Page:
Part of the rationale for government assistance programs to private forest owners is the belief that too few non-industrial forest owners have enough knowledge of the ways in which they might use their lands to take full advantage of opportunities that would be in their own best interest. To make the wisest possible resource decisions, landowners must better understand their roles as managers and stewards of forest resources and the implications of their decisions. In short, they must possess the knowledge and skills to undertake management activities. Without doubt, some basic knowledge, understanding, and education are critical constraints, which must be overcome before widespread progress can be made toward the development of private forest resources (10).

In America, the logic for a better delivery system of general education is based on the view that the landowner is the decision maker on their woodland acres. Whenever woodlands are neglected or ignored we tend to assume that (a) the landowner is inexperienced about forestry and the multiple benefits to be derived from managing their land, and (b) unaware of the plethora of public and private services available to assist with informed decision making. As a result much time and effort is expended in general information and educational outreach to an ever-changing private forest landowner audience (3).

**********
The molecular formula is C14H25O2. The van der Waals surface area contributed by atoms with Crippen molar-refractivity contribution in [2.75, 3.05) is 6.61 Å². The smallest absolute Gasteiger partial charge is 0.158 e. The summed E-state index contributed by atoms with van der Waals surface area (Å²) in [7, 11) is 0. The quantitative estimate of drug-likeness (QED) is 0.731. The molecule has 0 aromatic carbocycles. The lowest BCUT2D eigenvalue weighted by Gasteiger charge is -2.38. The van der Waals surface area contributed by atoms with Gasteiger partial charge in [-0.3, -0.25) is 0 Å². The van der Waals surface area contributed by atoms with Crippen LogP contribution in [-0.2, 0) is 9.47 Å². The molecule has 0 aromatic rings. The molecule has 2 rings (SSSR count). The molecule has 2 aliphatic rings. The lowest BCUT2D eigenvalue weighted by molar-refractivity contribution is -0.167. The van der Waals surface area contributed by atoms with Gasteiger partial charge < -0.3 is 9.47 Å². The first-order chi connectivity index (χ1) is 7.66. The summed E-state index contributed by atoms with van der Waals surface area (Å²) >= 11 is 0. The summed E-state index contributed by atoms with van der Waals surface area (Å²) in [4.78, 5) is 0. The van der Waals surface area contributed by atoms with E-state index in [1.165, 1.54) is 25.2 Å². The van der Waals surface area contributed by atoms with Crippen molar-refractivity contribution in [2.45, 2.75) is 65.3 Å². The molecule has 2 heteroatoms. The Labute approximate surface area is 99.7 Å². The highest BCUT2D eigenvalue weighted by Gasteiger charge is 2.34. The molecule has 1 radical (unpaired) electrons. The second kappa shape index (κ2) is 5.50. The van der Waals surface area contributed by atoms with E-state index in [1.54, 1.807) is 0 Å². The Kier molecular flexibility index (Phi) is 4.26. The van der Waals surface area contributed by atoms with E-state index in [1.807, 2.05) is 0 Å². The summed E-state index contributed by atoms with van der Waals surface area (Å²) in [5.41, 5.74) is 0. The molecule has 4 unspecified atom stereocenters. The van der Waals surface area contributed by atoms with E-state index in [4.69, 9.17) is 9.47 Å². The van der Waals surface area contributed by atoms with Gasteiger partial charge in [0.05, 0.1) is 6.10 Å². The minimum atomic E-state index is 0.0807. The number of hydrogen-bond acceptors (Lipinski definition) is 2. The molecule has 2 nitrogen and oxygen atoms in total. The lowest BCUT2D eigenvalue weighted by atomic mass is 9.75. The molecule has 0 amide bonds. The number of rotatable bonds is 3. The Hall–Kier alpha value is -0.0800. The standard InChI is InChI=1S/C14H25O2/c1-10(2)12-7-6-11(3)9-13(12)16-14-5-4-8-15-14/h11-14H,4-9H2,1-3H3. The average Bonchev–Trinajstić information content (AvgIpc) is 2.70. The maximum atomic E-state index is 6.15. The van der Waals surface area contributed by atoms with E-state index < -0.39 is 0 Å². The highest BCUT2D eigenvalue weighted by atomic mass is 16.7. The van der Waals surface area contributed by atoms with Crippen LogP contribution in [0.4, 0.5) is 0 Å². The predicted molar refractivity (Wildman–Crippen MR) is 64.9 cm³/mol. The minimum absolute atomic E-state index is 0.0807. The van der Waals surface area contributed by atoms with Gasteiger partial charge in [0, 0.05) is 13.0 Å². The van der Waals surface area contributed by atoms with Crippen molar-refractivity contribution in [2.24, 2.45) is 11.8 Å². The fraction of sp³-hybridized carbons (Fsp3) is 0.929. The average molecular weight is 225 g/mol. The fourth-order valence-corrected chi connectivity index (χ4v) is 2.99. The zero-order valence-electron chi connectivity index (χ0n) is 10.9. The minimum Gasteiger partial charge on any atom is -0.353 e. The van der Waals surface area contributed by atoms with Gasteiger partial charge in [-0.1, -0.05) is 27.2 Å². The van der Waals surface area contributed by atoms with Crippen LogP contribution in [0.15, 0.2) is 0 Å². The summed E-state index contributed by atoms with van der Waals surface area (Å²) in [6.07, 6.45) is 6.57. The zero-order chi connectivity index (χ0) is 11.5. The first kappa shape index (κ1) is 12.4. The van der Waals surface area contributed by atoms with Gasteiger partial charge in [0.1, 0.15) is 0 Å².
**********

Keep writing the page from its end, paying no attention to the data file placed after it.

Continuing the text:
Education – A High Priority Service

Consequently, within the government’s continuum of service, Education is regarded as one of the most valuable public services. Education programs to inform landowners of:

opportunities for protecting and managing their lands in an environmentally sound manner, and

(b) of sources of assistance are relatively inexpensive and a prerequisite to success in gaining wide participation in other programs. A good educational program provides the landowner a rational basis for deciding how to manage their land --- whether to more fully develop any particular resource potential or to enjoy it in its undisturbed state.

Over the past 20 years America has more than doubled (332 – 711) the number of Extension professionals serving the nation’s 10,000,000 private forest and rangeland owners and managers (7). This cadre of professionals annually plan and conduct, on average, more than 6,000 group education events, produce over two million pieces of literature and more recently, volumes of electronically based educational materials. On average, their efforts yield the following annual accomplishments on behalf of forest ecosystems: